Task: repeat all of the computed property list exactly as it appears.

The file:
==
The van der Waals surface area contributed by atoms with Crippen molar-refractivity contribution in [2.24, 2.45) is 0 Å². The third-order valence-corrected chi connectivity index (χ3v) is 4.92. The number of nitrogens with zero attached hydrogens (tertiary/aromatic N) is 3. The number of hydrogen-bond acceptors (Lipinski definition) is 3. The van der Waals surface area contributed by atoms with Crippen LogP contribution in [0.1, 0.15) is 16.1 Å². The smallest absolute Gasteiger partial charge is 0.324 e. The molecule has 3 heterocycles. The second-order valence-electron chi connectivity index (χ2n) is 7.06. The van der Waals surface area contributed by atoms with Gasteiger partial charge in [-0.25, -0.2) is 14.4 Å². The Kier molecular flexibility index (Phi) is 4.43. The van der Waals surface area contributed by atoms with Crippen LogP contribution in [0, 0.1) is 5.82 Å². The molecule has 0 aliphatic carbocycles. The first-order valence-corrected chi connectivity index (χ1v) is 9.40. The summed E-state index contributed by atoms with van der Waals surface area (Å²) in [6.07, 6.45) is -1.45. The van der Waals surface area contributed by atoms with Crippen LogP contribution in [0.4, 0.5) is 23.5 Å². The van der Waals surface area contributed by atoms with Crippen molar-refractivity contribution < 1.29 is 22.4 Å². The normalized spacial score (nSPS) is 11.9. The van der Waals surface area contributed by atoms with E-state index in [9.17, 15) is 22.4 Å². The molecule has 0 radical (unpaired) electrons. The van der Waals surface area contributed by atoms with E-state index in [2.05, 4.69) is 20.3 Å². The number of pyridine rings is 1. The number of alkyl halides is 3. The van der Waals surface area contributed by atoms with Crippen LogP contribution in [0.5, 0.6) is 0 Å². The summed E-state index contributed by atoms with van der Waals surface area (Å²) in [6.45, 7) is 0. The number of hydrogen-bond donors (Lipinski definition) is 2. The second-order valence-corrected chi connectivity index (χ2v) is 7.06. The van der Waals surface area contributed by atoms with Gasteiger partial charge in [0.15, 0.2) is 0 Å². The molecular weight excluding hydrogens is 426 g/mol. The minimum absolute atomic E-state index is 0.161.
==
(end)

The van der Waals surface area contributed by atoms with Crippen molar-refractivity contribution in [2.24, 2.45) is 0 Å². The third-order valence-corrected chi connectivity index (χ3v) is 4.92. The number of nitrogens with zero attached hydrogens (tertiary/aromatic N) is 3. The number of hydrogen-bond acceptors (Lipinski definition) is 3. The van der Waals surface area contributed by atoms with Crippen LogP contribution in [0.1, 0.15) is 16.1 Å². The smallest absolute Gasteiger partial charge is 0.324 e. The molecule has 3 heterocycles. The second-order valence-electron chi connectivity index (χ2n) is 7.06. The van der Waals surface area contributed by atoms with Gasteiger partial charge in [-0.25, -0.2) is 14.4 Å². The Kier molecular flexibility index (Phi) is 4.43. The van der Waals surface area contributed by atoms with Crippen LogP contribution in [0, 0.1) is 5.82 Å². The molecule has 0 aliphatic carbocycles. The first-order valence-corrected chi connectivity index (χ1v) is 9.40. The summed E-state index contributed by atoms with van der Waals surface area (Å²) in [6.07, 6.45) is -1.45. The van der Waals surface area contributed by atoms with Crippen LogP contribution in [0.4, 0.5) is 23.5 Å². The van der Waals surface area contributed by atoms with Crippen molar-refractivity contribution < 1.29 is 22.4 Å². The normalized spacial score (nSPS) is 11.9. The van der Waals surface area contributed by atoms with E-state index in [9.17, 15) is 22.4 Å². The molecule has 0 radical (unpaired) electrons. The van der Waals surface area contributed by atoms with E-state index in [2.05, 4.69) is 20.3 Å². The number of pyridine rings is 1. The number of alkyl halides is 3. The van der Waals surface area contributed by atoms with Crippen LogP contribution in [0.5, 0.6) is 0 Å². The summed E-state index contributed by atoms with van der Waals surface area (Å²) in [6.45, 7) is 0. The number of hydrogen-bond donors (Lipinski definition) is 2. The second-order valence-corrected chi connectivity index (χ2v) is 7.06. The van der Waals surface area contributed by atoms with Gasteiger partial charge in [0.15, 0.2) is 0 Å². The molecular weight excluding hydrogens is 426 g/mol. The minimum absolute atomic E-state index is 0.161.